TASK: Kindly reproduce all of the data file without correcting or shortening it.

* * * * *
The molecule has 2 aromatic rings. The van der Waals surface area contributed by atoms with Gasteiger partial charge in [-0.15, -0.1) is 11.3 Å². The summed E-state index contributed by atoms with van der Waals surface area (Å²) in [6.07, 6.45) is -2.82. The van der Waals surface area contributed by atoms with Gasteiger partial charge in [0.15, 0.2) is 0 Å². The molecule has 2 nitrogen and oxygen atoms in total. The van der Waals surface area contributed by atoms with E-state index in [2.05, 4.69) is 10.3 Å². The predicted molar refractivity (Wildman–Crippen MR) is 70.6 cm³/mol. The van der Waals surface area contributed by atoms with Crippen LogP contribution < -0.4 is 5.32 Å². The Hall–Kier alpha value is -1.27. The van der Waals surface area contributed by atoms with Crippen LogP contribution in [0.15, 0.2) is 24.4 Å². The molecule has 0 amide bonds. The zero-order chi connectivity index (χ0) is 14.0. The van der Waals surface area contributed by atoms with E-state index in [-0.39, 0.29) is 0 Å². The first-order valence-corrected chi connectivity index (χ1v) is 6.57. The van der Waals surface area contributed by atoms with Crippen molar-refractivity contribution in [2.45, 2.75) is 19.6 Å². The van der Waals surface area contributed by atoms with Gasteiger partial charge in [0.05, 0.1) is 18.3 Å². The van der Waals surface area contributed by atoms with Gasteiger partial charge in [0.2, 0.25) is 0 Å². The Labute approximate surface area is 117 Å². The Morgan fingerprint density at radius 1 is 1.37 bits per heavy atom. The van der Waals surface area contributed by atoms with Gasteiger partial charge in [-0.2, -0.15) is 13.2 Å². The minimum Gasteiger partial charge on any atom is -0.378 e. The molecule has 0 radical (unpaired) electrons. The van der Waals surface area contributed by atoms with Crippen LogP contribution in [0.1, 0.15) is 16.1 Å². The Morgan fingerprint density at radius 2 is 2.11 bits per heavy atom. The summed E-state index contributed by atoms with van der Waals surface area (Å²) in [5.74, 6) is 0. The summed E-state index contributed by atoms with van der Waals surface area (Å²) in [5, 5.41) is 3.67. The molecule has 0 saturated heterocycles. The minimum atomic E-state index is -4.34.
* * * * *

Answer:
The molecule has 2 aromatic rings. The van der Waals surface area contributed by atoms with Gasteiger partial charge in [-0.15, -0.1) is 11.3 Å². The summed E-state index contributed by atoms with van der Waals surface area (Å²) in [6.07, 6.45) is -2.82. The van der Waals surface area contributed by atoms with Gasteiger partial charge in [0.15, 0.2) is 0 Å². The molecule has 2 nitrogen and oxygen atoms in total. The van der Waals surface area contributed by atoms with E-state index in [2.05, 4.69) is 10.3 Å². The predicted molar refractivity (Wildman–Crippen MR) is 70.6 cm³/mol. The van der Waals surface area contributed by atoms with Crippen LogP contribution < -0.4 is 5.32 Å². The Hall–Kier alpha value is -1.27. The van der Waals surface area contributed by atoms with Crippen LogP contribution in [0.15, 0.2) is 24.4 Å². The molecule has 0 amide bonds. The zero-order chi connectivity index (χ0) is 14.0. The van der Waals surface area contributed by atoms with E-state index in [-0.39, 0.29) is 0 Å². The first-order valence-corrected chi connectivity index (χ1v) is 6.57. The van der Waals surface area contributed by atoms with Crippen molar-refractivity contribution in [2.45, 2.75) is 19.6 Å². The van der Waals surface area contributed by atoms with Gasteiger partial charge in [0.05, 0.1) is 18.3 Å². The van der Waals surface area contributed by atoms with Gasteiger partial charge in [0.2, 0.25) is 0 Å². The Labute approximate surface area is 117 Å². The Morgan fingerprint density at radius 1 is 1.37 bits per heavy atom. The van der Waals surface area contributed by atoms with Gasteiger partial charge in [-0.2, -0.15) is 13.2 Å². The minimum Gasteiger partial charge on any atom is -0.378 e. The molecule has 0 radical (unpaired) electrons. The van der Waals surface area contributed by atoms with Crippen LogP contribution in [0.1, 0.15) is 16.1 Å². The Morgan fingerprint density at radius 2 is 2.11 bits per heavy atom. The summed E-state index contributed by atoms with van der Waals surface area (Å²) in [5.74, 6) is 0. The summed E-state index contributed by atoms with van der Waals surface area (Å²) in [5, 5.41) is 3.67. The molecule has 0 saturated heterocycles. The minimum atomic E-state index is -4.34.